This dispatch is based on information arriving from Poland:
Polish authorities have instituted a process of "ideological verification" of Polish journalists, many of whom had been active in the Solidarity trade union movement prior to the declaration of martial law.
The first newspaper to reopen following the completed process--in which a panel questions journalists on their activities and beliefs concerning Solidarity and the martial-law situation--is Kurier Polski. This organ of the small, Communist-allied Democratic Party appeared on newsstands Thursday for the first time since martial law was declared Dec. 13.
Reliable sources said that of the 50 members of the pre-martial law staff, 30 originally were fired and 12 more were told they had to "rethink" their positions. The skeleton staff remaining was found to be insufficient to put out the paper, and some were rehired.
As described by a Kurier Polski staffer, the journalists were subjected to a 45-minute interrogation by a panel that included representatives of the Democratic Party, the Communist Party press section, the military and the internal-security apparatus.
The questions asked included the following:
How do you assess Solidarity?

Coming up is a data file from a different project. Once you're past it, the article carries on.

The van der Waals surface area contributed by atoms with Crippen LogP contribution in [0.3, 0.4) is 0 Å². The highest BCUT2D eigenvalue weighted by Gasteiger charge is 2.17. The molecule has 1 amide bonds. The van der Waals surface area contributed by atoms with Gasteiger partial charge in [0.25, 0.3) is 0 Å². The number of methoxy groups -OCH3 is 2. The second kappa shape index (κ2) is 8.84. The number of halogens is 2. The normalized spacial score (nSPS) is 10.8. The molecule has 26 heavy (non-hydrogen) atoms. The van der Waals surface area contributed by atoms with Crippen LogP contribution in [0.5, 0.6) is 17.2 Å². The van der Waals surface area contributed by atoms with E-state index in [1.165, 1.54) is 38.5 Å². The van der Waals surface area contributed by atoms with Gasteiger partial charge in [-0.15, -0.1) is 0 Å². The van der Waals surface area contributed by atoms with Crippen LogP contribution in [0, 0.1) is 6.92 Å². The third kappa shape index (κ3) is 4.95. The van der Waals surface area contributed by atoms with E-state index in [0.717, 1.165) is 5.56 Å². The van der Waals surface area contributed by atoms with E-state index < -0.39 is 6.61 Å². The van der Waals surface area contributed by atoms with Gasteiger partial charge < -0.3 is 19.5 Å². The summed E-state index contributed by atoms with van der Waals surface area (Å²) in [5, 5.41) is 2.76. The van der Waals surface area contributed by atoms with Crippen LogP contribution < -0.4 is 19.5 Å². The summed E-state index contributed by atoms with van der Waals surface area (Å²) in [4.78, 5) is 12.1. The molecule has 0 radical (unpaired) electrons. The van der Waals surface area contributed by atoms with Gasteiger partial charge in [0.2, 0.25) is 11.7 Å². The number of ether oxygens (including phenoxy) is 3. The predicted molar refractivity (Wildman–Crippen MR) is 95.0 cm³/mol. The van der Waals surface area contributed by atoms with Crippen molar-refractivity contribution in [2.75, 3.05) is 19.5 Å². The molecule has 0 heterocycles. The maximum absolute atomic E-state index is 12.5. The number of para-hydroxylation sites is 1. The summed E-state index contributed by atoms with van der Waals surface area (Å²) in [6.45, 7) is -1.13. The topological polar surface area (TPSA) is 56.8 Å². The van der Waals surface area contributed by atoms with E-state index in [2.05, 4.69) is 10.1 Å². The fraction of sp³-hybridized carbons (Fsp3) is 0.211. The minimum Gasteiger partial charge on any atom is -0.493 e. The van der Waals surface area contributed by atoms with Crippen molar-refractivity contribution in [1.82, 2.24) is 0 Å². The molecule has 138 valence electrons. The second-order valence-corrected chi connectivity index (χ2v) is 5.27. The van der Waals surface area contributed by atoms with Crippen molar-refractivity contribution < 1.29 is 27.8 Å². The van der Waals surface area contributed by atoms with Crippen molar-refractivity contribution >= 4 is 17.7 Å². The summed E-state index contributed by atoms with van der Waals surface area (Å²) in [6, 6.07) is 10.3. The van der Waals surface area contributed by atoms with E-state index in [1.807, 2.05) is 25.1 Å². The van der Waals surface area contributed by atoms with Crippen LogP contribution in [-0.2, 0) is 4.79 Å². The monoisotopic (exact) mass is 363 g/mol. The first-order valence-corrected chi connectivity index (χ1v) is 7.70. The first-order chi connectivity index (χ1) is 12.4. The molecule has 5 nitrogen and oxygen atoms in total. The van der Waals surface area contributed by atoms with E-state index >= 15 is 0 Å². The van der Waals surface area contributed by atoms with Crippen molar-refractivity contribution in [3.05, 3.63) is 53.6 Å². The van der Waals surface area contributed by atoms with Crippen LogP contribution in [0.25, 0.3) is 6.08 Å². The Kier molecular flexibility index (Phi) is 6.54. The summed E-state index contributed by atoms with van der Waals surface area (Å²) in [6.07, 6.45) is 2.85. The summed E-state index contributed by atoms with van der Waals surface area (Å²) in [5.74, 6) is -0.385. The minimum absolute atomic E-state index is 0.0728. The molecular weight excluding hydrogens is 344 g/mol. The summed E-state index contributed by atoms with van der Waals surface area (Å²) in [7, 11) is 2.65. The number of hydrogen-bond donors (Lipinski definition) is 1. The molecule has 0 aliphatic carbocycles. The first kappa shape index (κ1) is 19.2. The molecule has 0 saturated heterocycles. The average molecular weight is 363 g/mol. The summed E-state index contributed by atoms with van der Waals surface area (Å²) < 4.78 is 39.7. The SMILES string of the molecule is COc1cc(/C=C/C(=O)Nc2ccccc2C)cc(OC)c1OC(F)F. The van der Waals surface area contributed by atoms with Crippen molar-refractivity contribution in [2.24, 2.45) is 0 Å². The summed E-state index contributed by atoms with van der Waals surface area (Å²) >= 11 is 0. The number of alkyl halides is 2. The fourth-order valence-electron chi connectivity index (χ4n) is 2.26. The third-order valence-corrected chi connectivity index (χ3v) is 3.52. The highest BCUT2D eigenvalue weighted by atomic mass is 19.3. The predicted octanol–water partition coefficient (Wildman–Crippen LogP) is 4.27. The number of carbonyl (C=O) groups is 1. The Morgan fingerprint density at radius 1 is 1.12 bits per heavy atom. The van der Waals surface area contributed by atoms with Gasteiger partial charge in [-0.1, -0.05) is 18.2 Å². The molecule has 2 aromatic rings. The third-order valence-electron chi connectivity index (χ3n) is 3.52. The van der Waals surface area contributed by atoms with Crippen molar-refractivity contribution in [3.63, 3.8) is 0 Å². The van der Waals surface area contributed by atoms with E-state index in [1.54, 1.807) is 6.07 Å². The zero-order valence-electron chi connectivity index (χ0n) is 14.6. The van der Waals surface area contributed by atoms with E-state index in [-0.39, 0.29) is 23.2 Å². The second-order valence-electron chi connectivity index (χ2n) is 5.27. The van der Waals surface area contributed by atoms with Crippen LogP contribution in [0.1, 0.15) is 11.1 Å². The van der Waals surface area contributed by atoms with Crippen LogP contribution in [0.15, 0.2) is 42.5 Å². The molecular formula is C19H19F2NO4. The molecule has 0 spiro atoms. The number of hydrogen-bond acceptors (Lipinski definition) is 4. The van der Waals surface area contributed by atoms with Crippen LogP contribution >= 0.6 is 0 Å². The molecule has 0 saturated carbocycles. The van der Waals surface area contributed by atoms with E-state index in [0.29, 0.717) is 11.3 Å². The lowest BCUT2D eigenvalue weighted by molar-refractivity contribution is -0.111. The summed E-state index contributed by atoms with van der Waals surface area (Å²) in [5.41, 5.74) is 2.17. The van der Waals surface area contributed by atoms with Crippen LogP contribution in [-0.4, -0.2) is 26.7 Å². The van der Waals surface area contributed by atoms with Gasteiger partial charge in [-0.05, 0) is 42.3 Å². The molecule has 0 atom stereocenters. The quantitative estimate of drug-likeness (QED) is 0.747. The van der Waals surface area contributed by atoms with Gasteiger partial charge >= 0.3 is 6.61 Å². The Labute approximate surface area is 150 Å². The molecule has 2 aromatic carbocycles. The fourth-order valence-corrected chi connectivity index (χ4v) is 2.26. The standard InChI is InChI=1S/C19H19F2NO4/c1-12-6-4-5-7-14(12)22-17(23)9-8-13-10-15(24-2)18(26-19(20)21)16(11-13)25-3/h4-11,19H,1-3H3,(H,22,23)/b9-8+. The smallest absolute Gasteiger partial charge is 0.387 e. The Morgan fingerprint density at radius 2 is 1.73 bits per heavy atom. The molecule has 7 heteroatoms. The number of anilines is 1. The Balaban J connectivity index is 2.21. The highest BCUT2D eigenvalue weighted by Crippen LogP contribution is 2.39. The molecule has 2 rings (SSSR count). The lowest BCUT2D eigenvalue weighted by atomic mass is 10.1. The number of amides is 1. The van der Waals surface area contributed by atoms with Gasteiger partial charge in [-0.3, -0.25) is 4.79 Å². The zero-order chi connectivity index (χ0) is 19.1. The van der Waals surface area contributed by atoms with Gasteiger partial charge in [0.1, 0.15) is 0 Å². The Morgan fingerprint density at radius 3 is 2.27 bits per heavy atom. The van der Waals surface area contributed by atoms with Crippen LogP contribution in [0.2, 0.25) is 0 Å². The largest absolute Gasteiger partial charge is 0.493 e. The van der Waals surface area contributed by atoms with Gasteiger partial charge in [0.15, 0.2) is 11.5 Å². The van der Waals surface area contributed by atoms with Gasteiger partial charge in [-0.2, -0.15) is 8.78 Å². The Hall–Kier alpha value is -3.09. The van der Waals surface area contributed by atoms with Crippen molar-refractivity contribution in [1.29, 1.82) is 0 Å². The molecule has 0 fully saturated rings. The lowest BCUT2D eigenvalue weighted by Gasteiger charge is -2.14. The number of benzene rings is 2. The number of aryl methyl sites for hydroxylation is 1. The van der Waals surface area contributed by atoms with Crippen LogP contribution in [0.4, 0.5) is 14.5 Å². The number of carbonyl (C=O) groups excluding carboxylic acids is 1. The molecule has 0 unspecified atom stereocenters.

How do you assess the events of Dec. 13?
What do you think of Radom? This refers to a meeting of Solidarity's leadership, apparently bugged by authorities. The tapes of it were played by the national media in the days just before martial law in an effort to discredit the union.
Could confrontation have been avoided?
Should a journalist just inform his readers, or shape their opinions?
The newspaper's editor was reported to have refused to sign a pledge of loyalty or to participate in the grilling of his staff. The status of the editor, who was elected to his position by the staff shortly after Solidarity emerged from nationwide strikes in the summer of 1980, is now unclear.
According to Polish journalists, the editor of a newspaper normally is expected to participate in the verification process as a member of the panel, but an exception is to be made in the case of Polityka, the influential party weekly edited by Deputy Prime Minister Mieczyslaw Rakowski. Sources said Rakowski alone would screen his staff, a privilege that he was said to have won against the wishes of Stefan Olszowski, the Communist Party's hard-line propaganda chief.
The process of verification has been used in past times of tension, such as when students staged antigovernment demonstrations in 1968, to purge people considered politically unreliable from key public institutions.
Other forms of harassment against Solidarity members and sympathizers also are being used. In some ministries and offices, according to Polish sources, people are being told they must either give up their association with Solidarity or lose their jobs. They reportedly are forced to sign statements renouncing their former activities, with some having been denied promotions or having lost privileges as punishment.